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Exporting Assets: EMU and the Financial Drivers of European Macroeconomic Imbalances


  • Gregory W. Fuller


European Economic and Monetary Union has fostered an unstable complementarity in European financial markets between the growth models favoured by European savers (in the northern ‘core’ of Germany and other exporting states) and its borrowers (in the debt-fuelled and demand-driven eurozone periphery, including countries like Greece and Ireland). In the 2000s, the result of this development was a sharp decrease in real interest rates across the eurozone periphery, leading to rapid but inflationary growth. This eroded the competitiveness of exporters in the European periphery, making them more reliant on capital inflows to pay for growing current account deficits. Those deficits became problematic after the disruption of eurozone financial markets beginning in 2008. The policy response to the crises has focused on reducing the competitiveness gap between the core and periphery – while overlooking the financial forces that contributed to those competitiveness differentials in the first place. Indeed, it is the fragile and perverse complementarity in eurozone financial markets – more than any external shock or competitiveness differences – that lies at the root of Europe’s ongoing crisis.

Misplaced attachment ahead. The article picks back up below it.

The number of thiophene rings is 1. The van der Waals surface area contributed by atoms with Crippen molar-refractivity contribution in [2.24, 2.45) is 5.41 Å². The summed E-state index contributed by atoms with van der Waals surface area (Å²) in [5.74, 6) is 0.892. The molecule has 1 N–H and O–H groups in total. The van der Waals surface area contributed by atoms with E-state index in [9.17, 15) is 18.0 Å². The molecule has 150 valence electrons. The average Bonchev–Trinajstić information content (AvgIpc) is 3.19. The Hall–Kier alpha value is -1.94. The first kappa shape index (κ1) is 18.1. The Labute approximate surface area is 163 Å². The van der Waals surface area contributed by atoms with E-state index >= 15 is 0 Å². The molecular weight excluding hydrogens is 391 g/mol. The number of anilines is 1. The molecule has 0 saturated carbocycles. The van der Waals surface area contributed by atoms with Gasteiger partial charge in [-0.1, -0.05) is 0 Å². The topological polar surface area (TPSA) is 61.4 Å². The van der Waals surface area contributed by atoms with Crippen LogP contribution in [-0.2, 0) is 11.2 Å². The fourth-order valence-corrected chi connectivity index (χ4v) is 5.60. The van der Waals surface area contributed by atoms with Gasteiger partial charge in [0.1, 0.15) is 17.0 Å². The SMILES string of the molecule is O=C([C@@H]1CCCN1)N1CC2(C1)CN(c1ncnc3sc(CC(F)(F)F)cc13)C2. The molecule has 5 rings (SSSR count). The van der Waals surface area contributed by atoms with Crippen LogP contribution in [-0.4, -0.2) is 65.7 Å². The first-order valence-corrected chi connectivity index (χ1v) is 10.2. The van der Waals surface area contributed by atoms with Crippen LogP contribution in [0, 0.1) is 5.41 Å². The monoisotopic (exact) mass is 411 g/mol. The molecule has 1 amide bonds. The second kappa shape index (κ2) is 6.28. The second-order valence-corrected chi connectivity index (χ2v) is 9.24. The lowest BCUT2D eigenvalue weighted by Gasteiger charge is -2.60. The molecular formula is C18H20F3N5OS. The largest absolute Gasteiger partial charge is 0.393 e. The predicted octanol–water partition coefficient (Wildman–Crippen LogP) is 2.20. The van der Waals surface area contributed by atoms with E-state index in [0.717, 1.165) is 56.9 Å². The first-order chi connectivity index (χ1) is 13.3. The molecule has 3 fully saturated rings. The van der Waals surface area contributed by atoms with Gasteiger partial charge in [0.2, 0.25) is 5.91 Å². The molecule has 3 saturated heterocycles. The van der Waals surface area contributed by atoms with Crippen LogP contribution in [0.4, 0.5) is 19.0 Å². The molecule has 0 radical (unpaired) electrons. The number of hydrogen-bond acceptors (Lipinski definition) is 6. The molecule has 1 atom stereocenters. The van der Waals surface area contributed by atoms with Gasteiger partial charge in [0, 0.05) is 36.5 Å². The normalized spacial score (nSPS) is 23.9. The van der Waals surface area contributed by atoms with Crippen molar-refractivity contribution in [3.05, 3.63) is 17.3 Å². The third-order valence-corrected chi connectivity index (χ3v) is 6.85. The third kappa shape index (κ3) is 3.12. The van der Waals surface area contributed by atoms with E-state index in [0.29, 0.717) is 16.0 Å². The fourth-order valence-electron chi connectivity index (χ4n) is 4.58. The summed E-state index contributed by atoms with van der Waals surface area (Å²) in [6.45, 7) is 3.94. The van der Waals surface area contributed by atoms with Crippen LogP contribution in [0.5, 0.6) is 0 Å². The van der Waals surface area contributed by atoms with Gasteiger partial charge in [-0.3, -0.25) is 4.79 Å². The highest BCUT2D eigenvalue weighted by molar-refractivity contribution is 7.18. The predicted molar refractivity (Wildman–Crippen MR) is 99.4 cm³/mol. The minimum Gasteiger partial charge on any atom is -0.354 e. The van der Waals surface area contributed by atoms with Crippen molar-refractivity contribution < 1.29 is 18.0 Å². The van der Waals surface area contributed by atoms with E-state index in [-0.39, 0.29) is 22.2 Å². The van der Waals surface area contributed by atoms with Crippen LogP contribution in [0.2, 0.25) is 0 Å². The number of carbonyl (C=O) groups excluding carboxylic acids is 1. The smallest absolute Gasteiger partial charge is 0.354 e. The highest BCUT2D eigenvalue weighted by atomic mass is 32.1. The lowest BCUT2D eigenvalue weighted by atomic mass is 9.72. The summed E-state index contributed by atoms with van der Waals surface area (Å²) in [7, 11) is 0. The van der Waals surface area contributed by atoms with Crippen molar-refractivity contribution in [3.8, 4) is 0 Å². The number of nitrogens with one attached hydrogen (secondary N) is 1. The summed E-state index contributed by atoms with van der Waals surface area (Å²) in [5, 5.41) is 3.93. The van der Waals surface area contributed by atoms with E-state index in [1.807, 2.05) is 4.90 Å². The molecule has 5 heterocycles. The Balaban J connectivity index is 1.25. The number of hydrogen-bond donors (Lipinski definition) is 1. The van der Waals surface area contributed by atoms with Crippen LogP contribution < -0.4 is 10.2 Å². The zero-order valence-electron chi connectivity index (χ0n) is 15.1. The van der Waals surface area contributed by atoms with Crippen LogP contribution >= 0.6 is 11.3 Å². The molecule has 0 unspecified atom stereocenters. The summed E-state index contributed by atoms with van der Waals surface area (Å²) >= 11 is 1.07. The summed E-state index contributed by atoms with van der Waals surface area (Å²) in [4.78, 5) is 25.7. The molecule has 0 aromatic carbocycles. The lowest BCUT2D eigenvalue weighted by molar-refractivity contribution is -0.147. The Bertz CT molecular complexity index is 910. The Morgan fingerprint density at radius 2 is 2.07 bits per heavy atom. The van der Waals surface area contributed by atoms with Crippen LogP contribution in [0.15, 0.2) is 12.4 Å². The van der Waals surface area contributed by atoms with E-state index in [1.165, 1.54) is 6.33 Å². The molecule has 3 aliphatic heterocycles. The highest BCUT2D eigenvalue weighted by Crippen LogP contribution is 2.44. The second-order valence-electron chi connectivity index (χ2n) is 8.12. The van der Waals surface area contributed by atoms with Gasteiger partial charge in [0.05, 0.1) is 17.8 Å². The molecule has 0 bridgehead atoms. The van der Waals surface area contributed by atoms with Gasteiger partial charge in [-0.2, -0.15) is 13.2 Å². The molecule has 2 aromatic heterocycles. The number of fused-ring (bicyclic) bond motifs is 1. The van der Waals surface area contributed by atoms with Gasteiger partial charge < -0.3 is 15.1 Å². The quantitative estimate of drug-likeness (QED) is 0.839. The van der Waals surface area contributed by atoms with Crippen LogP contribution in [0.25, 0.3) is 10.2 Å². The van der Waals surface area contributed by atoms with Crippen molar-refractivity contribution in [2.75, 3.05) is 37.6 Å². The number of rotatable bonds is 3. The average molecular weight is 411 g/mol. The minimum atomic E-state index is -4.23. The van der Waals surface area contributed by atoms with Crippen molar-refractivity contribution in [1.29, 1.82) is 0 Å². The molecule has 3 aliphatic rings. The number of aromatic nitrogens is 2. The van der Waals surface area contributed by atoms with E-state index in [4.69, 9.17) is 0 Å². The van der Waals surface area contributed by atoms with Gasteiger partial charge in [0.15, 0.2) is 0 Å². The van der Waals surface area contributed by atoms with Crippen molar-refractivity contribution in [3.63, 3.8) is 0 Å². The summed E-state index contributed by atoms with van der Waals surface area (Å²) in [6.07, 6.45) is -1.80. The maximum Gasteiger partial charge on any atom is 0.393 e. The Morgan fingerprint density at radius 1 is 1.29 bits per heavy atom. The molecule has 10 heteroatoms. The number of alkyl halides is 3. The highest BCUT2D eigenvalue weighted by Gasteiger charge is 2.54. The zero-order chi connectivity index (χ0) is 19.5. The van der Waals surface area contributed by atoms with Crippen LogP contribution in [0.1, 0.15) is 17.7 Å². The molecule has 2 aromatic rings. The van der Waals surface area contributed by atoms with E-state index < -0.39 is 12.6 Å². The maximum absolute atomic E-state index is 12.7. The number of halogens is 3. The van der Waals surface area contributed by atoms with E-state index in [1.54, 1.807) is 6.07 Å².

Suggested Citation

  • Gregory W. Fuller, 2018. "Exporting Assets: EMU and the Financial Drivers of European Macroeconomic Imbalances," New Political Economy, Taylor & Francis Journals, vol. 23(2), pages 174-191, March.
  • Handle: RePEc:taf:cnpexx:v:23:y:2018:i:2:p:174-191
    DOI: 10.1080/13563467.2017.1370444

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